Is “heartless” Southwest Airlines profiting from dad’s death?

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By Christopher Elliott

Jennifer Kucinski lives in Kansas City. Her father lives in Orlando. Make that lived in Orlando.

A few weeks ago, she received devastating news that her dad had passed away unexpectedly. Compounding that tragedy was the fact that Southwest Airlines was trying to stick her with two overpriced plane tickets, a decision she calls “heartless.”

“Upon reaching the agent and explaining the situation, the first words out of the agents mouth were, ‘We don’t offer bereavement fares’,” she says.

Farewell to empathy

Many readers of this site know how the system works. Bereavement fares are all but extinct, mostly because passengers took advantage of them and the abuse cost airlines a lot of money. As a result, regular non-business travelers like Kucinski must pay the full walk-up fare for their planet tickets when they fly to a funeral.

Is that fair? Probably not. But the ethically-challenged passengers who used to lie about their aunt or uncle dying so they could get discounted plane tickets — that wasn’t fair to the airlines, either.

The question today is: What should I do with bereavement fare problems? Do I send them to the airline and ask them to reconsider them? Do I tell them “tough luck” — it’s the price you pay for a ticket? (Sorry about the death of your father or mother, by the way.)

I wrestle with this question all the time, and not just with Southwest Airlines plane tickets.

Let’s get back to Kucinski’s experience.

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I told the agent we needed to be on the first flight to Orlando, and asked what my flight options were.

I was then told that there were only a few seats left on a flight, and that the fare was $441 per seat.

When I asked if she could help me out with a lower fare, I was informed if I wanted a cheaper fare, I needed to look on the website.

We did not have time to go fare shopping online. We had limited time to get to the airport, so we made the only decision possible and out of desperation we took the fare.

I was insulted and very disappointed by the lack of empathy and posture shown by the airline in our time of need.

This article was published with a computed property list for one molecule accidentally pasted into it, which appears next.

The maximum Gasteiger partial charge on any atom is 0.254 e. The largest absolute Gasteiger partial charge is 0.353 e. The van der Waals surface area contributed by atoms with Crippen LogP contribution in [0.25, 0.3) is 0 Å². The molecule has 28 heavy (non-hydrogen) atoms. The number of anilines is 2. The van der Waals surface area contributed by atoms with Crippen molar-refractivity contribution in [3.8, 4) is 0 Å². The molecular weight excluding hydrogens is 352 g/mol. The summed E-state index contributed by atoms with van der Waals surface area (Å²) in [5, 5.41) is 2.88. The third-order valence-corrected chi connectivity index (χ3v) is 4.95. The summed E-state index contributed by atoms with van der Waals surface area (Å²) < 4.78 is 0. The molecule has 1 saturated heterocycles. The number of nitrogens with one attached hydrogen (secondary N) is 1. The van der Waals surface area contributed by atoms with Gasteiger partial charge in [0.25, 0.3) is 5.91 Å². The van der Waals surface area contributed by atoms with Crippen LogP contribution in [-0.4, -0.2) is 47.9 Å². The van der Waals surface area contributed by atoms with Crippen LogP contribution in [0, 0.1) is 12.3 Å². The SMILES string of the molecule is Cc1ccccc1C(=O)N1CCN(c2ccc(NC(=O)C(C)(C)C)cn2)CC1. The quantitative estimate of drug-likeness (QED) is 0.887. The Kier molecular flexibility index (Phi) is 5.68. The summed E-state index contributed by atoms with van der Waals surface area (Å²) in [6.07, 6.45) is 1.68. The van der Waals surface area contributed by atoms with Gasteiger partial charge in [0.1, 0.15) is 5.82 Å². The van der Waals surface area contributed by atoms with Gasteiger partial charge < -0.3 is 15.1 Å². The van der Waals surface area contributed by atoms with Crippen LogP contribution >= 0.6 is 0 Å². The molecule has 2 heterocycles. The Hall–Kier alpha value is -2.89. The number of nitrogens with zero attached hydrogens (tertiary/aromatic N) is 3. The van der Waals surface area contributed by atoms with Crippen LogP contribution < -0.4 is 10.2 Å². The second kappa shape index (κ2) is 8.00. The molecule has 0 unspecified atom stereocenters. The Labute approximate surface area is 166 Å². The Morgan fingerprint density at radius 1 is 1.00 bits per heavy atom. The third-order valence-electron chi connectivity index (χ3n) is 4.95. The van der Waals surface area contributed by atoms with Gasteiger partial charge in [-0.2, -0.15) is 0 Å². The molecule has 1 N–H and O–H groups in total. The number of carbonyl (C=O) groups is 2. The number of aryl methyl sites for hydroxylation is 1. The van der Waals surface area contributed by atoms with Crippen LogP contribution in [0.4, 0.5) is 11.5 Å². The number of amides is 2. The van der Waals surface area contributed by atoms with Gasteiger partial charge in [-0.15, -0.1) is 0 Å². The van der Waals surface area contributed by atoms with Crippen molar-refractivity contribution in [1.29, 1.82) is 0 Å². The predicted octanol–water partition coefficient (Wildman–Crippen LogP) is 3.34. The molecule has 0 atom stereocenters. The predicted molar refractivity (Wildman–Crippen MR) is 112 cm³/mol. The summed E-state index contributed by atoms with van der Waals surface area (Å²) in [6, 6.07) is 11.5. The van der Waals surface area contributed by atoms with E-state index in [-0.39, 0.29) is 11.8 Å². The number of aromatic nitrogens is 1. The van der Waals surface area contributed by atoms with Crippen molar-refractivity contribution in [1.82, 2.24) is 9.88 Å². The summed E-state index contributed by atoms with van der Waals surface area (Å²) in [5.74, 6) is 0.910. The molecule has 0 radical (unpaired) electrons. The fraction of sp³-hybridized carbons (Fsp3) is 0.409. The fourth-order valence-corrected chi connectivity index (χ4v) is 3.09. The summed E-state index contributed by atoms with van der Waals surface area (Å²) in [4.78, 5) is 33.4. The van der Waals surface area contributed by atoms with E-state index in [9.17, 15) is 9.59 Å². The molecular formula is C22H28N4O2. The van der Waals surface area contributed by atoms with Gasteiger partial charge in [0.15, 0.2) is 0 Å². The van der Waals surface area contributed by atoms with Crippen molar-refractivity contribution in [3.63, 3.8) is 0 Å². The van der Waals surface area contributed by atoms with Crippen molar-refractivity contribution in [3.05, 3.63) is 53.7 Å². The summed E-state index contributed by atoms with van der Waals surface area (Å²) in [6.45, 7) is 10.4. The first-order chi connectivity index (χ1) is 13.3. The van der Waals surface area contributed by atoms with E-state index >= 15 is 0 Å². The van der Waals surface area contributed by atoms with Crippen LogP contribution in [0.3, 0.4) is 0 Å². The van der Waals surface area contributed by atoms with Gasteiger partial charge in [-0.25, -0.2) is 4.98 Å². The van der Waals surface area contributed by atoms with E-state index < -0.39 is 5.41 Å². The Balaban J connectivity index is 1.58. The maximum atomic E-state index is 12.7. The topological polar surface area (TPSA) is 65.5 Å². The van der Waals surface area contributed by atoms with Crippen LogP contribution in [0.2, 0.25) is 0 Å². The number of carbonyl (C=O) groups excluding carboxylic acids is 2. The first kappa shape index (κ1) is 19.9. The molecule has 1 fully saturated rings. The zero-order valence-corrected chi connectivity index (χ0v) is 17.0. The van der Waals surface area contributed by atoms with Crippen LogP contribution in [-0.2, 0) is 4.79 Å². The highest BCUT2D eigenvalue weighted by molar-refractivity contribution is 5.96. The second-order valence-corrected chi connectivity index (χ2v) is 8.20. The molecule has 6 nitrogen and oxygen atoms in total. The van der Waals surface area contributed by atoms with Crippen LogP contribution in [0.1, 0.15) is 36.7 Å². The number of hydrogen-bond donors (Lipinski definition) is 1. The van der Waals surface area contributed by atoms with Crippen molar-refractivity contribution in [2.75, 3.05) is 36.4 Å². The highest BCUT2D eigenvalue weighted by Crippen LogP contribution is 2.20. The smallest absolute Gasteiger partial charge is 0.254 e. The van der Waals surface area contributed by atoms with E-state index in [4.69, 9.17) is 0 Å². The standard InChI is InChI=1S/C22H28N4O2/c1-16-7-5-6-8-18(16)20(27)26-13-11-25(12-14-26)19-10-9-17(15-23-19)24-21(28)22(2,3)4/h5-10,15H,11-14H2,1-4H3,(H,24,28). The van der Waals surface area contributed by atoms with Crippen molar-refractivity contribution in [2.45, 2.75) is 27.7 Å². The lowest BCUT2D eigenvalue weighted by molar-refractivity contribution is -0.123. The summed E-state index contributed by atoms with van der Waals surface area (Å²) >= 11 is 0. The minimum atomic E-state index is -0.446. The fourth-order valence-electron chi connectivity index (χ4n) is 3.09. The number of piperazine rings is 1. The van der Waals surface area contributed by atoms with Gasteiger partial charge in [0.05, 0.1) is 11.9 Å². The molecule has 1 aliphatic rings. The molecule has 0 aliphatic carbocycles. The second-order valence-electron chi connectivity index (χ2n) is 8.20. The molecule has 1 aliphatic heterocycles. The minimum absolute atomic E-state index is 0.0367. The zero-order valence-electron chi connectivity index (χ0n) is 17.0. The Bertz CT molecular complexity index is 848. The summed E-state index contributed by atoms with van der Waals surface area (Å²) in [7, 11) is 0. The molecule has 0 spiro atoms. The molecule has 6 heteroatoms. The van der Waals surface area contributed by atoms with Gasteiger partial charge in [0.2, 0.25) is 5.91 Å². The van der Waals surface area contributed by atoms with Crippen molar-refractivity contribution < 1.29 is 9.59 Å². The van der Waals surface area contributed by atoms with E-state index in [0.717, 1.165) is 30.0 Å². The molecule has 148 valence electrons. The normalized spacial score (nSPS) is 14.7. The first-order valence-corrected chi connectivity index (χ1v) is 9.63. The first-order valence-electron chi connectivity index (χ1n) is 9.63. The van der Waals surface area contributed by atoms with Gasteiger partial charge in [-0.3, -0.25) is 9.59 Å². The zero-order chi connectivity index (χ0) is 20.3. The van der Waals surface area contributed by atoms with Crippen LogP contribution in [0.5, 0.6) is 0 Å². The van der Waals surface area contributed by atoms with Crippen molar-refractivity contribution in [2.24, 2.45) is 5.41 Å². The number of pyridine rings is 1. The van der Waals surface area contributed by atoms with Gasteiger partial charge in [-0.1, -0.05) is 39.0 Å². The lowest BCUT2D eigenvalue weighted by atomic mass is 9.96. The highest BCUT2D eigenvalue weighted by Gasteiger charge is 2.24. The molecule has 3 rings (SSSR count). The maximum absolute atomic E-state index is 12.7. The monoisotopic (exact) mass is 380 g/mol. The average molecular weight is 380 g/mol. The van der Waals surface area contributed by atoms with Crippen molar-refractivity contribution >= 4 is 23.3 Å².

Grief at 30,000 feet

I understand how Kucinski must have felt. I get the book thrown in my face every day as a consumer advocate, and it never gets easier. While the agent might have been a little nicer about her plane tickets, she was just doing her job. Southwest Airlines — and indeed, most airlines, don’t offer bereavement fares, even when you show a death certificate.

Fortunately, the return tickets only cost $188 a piece. But Kucinski is still upset. No airline should profit from death, she asserts. (Related: Can Southwest Airlines extend my ticket credit? I have cancer.)

“I find it hard to believe that a $12.1 billion corporation which has the heart of the matter exhibits such behavior in a person’s time of tragedy,” she told me.

Kucinski took the matter of her plane tickets up with Southwest Airlines after she returned to Kansas City.

I contacted the customer service department and relayed my experience to a an agent who apologized, and transferred me to a manager. After an enlightening discussion with the manager, I was told that was the only fare available and that is why I was charged that amount and there was nothing they could do for me.

I feel my experience contradicts the alleged values of this corporation.

And what, exactly, are those “alleged” values?

Here’s Southwest’s mission statement: “The mission of Southwest Airlines is dedication to the highest quality of customer service delivered with a sense of warmth, friendliness, individual pride and company spirit.”

This is the first time in my years of advocating for airline customers that someone has invoked a mission statement.

But you know what? She got me on that one.

There’s a relatively happy resolution to this case, but before I get to that, let me set up today’s “Can this trip be saved?” question. Should I mediate bereavement fare cases? Or should I offer the same answer, which is that these special fares are more or less gone now?

My advocacy team and I contacted Southwest on Kucinski’s behalf. She emailed me a few days ago with good news. (Here’s our guide to resolving your consumer problem.)

A representative from Southwest called last week and they credited us $138 — $69 for each ticket.

They also informed us that if we needed to call for a reservation and we didn’t have access to a computer, that a call needs to be made the customer relations specifically in Dallas at a specific phone number that is not advertised.

Thank you for calling Southwest on our behalf, it is appreciated.

I love a happy ending. But I can’t do this for every airline passenger who has a death in the family. Or can I?

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Christopher Elliott

Christopher Elliott is the founder of Elliott Advocacy, a 501(c)(3) nonprofit organization that empowers consumers to solve their problems and helps those who can't. He's the author of numerous books on consumer advocacy and writes three nationally syndicated columns. He also publishes the Elliott Report, a news site for consumers, and Elliott Confidential, a critically acclaimed newsletter about customer service. If you have a consumer problem you can't solve, contact him directly through his advocacy website. You can also follow him on X, Facebook, and LinkedIn, or sign up for his daily newsletter.

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